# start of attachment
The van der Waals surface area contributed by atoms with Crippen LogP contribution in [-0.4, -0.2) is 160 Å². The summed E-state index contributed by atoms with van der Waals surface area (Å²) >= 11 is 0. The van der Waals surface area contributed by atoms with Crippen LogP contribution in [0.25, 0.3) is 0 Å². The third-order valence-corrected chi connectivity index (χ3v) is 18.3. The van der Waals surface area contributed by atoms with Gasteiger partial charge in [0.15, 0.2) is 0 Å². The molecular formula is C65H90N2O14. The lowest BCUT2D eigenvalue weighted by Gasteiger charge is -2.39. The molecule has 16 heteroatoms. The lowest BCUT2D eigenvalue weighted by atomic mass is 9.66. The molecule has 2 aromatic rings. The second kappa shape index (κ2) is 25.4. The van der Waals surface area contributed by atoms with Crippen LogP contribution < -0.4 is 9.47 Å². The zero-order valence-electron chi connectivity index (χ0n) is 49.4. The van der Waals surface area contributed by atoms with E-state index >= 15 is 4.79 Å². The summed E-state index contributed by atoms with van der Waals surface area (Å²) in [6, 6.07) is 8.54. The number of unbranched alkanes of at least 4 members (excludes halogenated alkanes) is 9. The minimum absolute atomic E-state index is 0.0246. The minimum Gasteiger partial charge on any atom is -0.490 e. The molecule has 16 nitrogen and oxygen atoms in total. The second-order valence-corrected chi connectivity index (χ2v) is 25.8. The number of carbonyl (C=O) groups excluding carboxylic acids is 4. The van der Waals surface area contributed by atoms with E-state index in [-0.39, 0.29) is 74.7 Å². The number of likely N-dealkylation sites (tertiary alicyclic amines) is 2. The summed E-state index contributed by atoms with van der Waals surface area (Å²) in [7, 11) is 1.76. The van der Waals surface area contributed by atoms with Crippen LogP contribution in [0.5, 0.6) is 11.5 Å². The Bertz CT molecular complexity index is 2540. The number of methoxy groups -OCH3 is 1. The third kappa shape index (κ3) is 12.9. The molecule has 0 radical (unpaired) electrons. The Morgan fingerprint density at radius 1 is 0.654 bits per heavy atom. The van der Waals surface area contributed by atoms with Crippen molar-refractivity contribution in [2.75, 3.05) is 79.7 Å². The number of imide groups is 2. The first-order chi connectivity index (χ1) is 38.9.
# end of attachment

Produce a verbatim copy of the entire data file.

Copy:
The van der Waals surface area contributed by atoms with Crippen LogP contribution in [-0.4, -0.2) is 160 Å². The summed E-state index contributed by atoms with van der Waals surface area (Å²) >= 11 is 0. The van der Waals surface area contributed by atoms with Crippen LogP contribution in [0.25, 0.3) is 0 Å². The third-order valence-corrected chi connectivity index (χ3v) is 18.3. The van der Waals surface area contributed by atoms with Gasteiger partial charge in [0.15, 0.2) is 0 Å². The molecular formula is C65H90N2O14. The lowest BCUT2D eigenvalue weighted by Gasteiger charge is -2.39. The molecule has 16 heteroatoms. The lowest BCUT2D eigenvalue weighted by atomic mass is 9.66. The molecule has 2 aromatic rings. The second kappa shape index (κ2) is 25.4. The van der Waals surface area contributed by atoms with Crippen LogP contribution < -0.4 is 9.47 Å². The zero-order valence-electron chi connectivity index (χ0n) is 49.4. The van der Waals surface area contributed by atoms with E-state index >= 15 is 4.79 Å². The summed E-state index contributed by atoms with van der Waals surface area (Å²) in [6, 6.07) is 8.54. The number of unbranched alkanes of at least 4 members (excludes halogenated alkanes) is 9. The minimum absolute atomic E-state index is 0.0246. The minimum Gasteiger partial charge on any atom is -0.490 e. The molecule has 16 nitrogen and oxygen atoms in total. The second-order valence-corrected chi connectivity index (χ2v) is 25.8. The number of carbonyl (C=O) groups excluding carboxylic acids is 4. The van der Waals surface area contributed by atoms with E-state index in [-0.39, 0.29) is 74.7 Å². The number of likely N-dealkylation sites (tertiary alicyclic amines) is 2. The summed E-state index contributed by atoms with van der Waals surface area (Å²) in [7, 11) is 1.76. The van der Waals surface area contributed by atoms with Crippen LogP contribution in [0.5, 0.6) is 11.5 Å². The Bertz CT molecular complexity index is 2540. The number of methoxy groups -OCH3 is 1. The third kappa shape index (κ3) is 12.9. The molecule has 0 radical (unpaired) electrons. The Morgan fingerprint density at radius 1 is 0.654 bits per heavy atom. The van der Waals surface area contributed by atoms with Crippen molar-refractivity contribution in [2.75, 3.05) is 79.7 Å². The number of imide groups is 2. The first-order chi connectivity index (χ1) is 38.9.